Fashion Design 101was co-taught by fashion designer Wu Jiaying(吳家盈) and Chuang Ching-an(莊景安) of the Department of Arts and Design. They taught their students about different fibers, fabrics, and expressive methods. They provided the participants with a simple kit for making hand-made paper, and had them collect local weaving materials, such as bamboo.
The module MAYA Animation was taught by multimedia animation designer Yan Haoyu(顏浩宇), who taught the kids the 12 rules of animation and how to use MAYA software, enabling them to create a 10-second animation video.
The Let’s Make Music module! was taught by Chou Hsuanhung(周宣宏), who has a master’s in film and multimedia soundtrack from New York University, and who is currently the resident composer of the Kaohsiung Symphony Orchestra. Chou taught the students about the computer software used for composing music, how it’s used to edit musical compositions, and how to create mobile phone ringtones, commercial soundtracks, and pop music.
The module Move Your Body was taught by Wang Hsiang-ti(王湘緹), who has a master’s in dance from the University of Taipei. Wang taught the students about the various muscles in the body, balance, and choreography.
Chou is a student of Prof. Li Chia-wei(李家維), a distinguished professor at the Institute of Molecular and Cellular Biology. Li is planning to retire in the near future, and had already begun to reduce his student-advising duties, but he was so moved by Chou 's enthusiasm that he decided to make an exception. The first time Chou met Li, she asked him what he saw as his greatest accomplishment in life, and he still remembers how touched Chou was when he replied that it was the special course he and his colleagues at NTHU taught for aboriginal students in Pingdong in the aftermath of Typhoon Morakot in 2009.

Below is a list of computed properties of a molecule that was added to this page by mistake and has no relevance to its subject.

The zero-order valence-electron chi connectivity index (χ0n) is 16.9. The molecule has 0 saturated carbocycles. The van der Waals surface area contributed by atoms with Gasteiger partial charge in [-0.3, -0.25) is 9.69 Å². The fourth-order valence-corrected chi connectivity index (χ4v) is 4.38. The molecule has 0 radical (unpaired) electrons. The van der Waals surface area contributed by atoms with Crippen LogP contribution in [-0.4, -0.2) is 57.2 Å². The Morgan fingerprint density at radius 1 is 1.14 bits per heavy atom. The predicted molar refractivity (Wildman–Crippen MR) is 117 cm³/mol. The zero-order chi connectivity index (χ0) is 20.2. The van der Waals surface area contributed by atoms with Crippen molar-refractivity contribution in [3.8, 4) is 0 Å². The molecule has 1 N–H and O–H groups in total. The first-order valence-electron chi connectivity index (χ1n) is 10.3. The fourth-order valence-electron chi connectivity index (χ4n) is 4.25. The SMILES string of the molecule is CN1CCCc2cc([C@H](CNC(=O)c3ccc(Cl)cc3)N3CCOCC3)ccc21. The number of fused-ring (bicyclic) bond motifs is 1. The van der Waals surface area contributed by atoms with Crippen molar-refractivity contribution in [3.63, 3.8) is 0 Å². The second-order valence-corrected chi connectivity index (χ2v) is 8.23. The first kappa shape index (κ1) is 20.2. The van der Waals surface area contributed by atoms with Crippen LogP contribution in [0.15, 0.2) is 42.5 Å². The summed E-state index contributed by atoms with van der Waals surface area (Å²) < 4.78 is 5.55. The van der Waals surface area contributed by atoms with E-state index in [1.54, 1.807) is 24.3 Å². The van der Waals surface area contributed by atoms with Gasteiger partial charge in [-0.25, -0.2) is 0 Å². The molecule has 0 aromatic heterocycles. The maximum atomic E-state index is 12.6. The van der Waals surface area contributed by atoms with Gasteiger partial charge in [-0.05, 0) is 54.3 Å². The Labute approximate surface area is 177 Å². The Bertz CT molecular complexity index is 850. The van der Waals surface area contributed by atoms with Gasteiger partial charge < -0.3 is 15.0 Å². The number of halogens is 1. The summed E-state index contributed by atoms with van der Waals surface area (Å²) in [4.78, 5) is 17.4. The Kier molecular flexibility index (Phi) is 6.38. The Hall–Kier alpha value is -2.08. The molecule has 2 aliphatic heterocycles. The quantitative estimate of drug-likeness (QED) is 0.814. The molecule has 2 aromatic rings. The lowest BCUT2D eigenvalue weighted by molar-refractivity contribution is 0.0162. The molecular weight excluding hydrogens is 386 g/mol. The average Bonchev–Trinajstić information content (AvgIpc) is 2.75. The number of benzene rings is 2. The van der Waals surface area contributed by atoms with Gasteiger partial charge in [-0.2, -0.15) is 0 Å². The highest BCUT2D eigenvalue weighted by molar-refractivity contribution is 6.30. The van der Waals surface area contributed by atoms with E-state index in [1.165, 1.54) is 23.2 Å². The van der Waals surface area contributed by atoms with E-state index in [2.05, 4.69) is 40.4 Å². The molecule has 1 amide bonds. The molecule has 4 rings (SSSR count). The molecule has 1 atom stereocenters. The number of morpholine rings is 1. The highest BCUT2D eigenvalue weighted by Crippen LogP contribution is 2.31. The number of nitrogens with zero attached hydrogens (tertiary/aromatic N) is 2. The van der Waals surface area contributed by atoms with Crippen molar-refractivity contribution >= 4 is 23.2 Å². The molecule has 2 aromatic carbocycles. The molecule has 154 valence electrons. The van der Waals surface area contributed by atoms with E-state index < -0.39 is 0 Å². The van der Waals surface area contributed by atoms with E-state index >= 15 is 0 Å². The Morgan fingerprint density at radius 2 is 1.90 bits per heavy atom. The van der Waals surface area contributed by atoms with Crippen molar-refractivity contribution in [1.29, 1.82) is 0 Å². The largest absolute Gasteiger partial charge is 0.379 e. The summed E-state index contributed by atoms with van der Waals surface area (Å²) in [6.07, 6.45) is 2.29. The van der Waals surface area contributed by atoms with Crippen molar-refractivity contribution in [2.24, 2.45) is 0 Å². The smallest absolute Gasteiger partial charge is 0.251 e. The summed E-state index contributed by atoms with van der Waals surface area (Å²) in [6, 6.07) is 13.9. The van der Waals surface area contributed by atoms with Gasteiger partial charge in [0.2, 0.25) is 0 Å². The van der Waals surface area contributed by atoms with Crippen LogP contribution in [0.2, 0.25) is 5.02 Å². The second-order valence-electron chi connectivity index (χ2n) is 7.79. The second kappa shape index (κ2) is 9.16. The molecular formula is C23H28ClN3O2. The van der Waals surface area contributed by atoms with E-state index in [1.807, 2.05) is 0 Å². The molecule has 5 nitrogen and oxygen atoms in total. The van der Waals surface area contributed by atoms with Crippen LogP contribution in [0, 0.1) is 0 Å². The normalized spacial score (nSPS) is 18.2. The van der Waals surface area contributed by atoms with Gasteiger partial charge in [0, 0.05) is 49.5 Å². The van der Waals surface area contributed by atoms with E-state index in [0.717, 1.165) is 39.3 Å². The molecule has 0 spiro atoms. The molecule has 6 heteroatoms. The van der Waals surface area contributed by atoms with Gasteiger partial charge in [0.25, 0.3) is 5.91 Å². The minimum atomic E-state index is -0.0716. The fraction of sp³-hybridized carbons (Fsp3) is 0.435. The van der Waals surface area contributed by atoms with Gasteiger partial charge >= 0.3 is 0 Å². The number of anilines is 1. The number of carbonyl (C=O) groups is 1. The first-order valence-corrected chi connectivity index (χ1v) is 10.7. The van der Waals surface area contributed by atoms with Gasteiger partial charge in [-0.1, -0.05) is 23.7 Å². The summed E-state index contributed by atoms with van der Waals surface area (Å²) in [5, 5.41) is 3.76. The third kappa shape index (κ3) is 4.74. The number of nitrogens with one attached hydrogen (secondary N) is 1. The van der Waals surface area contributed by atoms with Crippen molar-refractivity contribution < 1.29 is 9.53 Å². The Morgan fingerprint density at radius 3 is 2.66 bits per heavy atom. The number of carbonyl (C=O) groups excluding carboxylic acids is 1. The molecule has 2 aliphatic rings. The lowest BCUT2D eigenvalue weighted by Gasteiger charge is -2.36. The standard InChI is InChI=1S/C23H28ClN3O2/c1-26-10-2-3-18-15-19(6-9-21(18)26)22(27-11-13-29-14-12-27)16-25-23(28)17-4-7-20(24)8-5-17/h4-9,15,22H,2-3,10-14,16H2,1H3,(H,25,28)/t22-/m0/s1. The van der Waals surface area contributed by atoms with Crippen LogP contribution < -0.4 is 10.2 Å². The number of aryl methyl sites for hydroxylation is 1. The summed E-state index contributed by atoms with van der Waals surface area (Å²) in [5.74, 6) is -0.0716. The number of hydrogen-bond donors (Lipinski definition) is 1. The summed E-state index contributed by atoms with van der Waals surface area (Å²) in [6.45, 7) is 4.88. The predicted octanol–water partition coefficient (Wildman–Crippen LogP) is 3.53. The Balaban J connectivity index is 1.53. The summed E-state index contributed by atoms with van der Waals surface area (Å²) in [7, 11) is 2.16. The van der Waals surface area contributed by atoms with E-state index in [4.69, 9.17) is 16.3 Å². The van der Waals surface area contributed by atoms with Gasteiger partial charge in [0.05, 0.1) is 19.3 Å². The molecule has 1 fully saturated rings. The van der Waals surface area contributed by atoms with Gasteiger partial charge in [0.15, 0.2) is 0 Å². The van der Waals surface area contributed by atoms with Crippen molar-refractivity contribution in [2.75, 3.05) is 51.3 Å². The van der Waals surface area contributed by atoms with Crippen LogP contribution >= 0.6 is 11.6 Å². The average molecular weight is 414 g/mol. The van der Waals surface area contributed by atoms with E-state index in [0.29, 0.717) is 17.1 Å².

“When I told her that real generosity means giving your best to those who need it most, rather than simply giving away whatever you no longer need to whoever happens to be around, she kind of lit up,” recalls Li, who is highly impressed by the way Chou has taken his advice to heart and put it into practice, undeterred by a lack of financial resources.
All the lecturers volunteered their time; the cost of the course materials and postage was minimal, and was covered by a donation of NT$50,000 from art collector Chang Yamei(張雅美), plus a NT$20,000 donation provided by Y2K. “I wouldn’t think of it as a great act of philanthropy; the way I see it, when there is a need you can fulfill, you just do it,” said Chou with a beaming smile.
The homepage of the Something to Do This Summer website.
Chou taught the participants how to cultivate mold by using the microorganisms commonly found in the home.
The module Let’s Make Music! was taught by Chou Hsuanhung(周宣宏), who is currently the resident composer of the Kaohsiung Symphony Orchestra.
The module Move Your Body was taught by Wang Hsiang-ti(王湘緹).
In the module MAYA Animation the kids learned how to use MAYA software to create an animation video.
An exhibition by Y2K founders Chou Chiao-chi(周巧其)與and Hu Youyang(胡悠揚) at the National Museum of Natural Science in March 2021.
Wu Jiaying(吳家盈) taught the participants the basics of weaving.